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Peru: Case against Castillo reopened despite immunity

Peru: Case against Castillo reopened despite immunity

Saturday, July 23rd 2022 – 10:28 UTC


Castillo insisted no evidence had been found against him, although many of his aides and relatives were proven to be involved in illegal activities

Peruvian judiciary authorities have launched the fifth active inquest into President Pedro Castillo Terrones’ alleged involvement in acts of corruption, it was announced Friday in Lima, after Prosecutor Patricia Benavides reopened the case once opened by Zoraida Ávalos on the purchase of biodiesel from Heaven Petroleum.

Benavides reopened a preliminary investigation against Castillo for crimes against public administration and influence peddling, which brings up to five the number of cases involving the head of state.

“The Public Prosecutor of the Nation decided to leave without effect the provision N° 1 of January 4, 2022, that suspended the initiation of acts of preliminary investigation to the president of the Republic, Pedro Castillo, until the culmination of his presidential mandate,” the Public Prosecutor’s Office posted on Twitter.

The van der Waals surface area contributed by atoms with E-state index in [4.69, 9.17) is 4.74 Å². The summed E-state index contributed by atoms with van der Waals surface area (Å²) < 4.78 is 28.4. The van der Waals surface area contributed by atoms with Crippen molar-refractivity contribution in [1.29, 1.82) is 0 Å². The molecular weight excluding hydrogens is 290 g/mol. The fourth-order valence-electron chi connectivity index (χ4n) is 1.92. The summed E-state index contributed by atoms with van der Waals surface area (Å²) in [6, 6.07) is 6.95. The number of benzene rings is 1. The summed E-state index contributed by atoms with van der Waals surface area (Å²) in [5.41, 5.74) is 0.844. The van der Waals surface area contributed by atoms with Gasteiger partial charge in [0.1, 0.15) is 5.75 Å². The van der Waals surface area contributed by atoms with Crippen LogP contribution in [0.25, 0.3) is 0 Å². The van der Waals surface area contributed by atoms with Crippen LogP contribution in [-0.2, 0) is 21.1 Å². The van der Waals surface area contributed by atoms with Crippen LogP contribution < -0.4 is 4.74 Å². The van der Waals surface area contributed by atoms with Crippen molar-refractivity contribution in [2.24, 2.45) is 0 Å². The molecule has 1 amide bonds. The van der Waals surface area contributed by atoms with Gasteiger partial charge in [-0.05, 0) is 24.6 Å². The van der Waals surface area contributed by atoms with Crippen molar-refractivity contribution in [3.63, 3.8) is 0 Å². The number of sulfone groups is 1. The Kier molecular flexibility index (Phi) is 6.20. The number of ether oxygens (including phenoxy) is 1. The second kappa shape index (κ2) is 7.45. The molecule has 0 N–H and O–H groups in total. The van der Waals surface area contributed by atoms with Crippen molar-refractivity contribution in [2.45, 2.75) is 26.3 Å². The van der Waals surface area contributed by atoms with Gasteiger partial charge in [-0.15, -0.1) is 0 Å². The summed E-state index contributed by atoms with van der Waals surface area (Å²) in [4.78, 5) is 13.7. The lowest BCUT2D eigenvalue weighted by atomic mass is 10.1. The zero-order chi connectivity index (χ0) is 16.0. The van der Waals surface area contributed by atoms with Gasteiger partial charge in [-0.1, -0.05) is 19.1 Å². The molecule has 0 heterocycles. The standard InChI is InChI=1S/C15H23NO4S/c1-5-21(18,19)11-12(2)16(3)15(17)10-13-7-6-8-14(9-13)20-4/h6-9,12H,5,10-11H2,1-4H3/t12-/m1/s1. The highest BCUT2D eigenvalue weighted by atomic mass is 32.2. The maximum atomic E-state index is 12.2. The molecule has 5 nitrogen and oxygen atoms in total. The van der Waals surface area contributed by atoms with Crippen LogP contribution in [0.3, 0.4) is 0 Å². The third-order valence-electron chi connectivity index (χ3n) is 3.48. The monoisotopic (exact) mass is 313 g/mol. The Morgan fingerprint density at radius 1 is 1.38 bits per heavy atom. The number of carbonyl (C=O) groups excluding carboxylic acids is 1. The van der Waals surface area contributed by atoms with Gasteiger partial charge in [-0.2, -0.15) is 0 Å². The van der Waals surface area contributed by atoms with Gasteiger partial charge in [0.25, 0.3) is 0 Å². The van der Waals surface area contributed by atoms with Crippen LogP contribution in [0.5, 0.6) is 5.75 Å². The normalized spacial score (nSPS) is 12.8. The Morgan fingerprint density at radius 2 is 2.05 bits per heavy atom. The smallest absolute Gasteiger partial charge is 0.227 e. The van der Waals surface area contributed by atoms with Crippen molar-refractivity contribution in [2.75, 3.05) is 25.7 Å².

The original investigation had been open and halted by then-Attorney General Zoraida Avalos but shelved it Jan. 4 citing presidential immunity.

Castillo allegedly met with lobbyist Karelim López and businessman Samir Abudayeh, whose company Heaven Petroleum won a bid for the state-run oil company Petroperú to sell biodiesel. Zamir Villaverde, a businessman involved in the deal who was seeking to join a witness protection program, accused Castillo of allegedly receiving S/ 2 million (510,000 US dollars).

Villaverde assured the money was delivered to former Presidential Secretary Bruno Pacheco, who is at large after being forced to resign due to his involvement in several corruption scandals.

Four of the five cases against Castillo are linked to deeds under his rule as President of Peru. In the fifth case, he has been accused of plagiarizing his master’s thesis.

Castillo insisted Friday that no evidence had been found against him and called on Peruvians not to be distracted by fake news, because “we have come to work for the country.”

The former school teacher who will celebrate his first year in office on July 28, called on lawmakers to “once and for all” stop this “useless confrontation which does not do good to the country.”

According to Castillo, his administration “is not going to interfere … because we must be respectful” of the separate roles among branches of government.

Earlier this week, the Attorney General had announced the fourth case against Castillo, in which former Interior Minister Mariano González accused him of obstruction of Justice.




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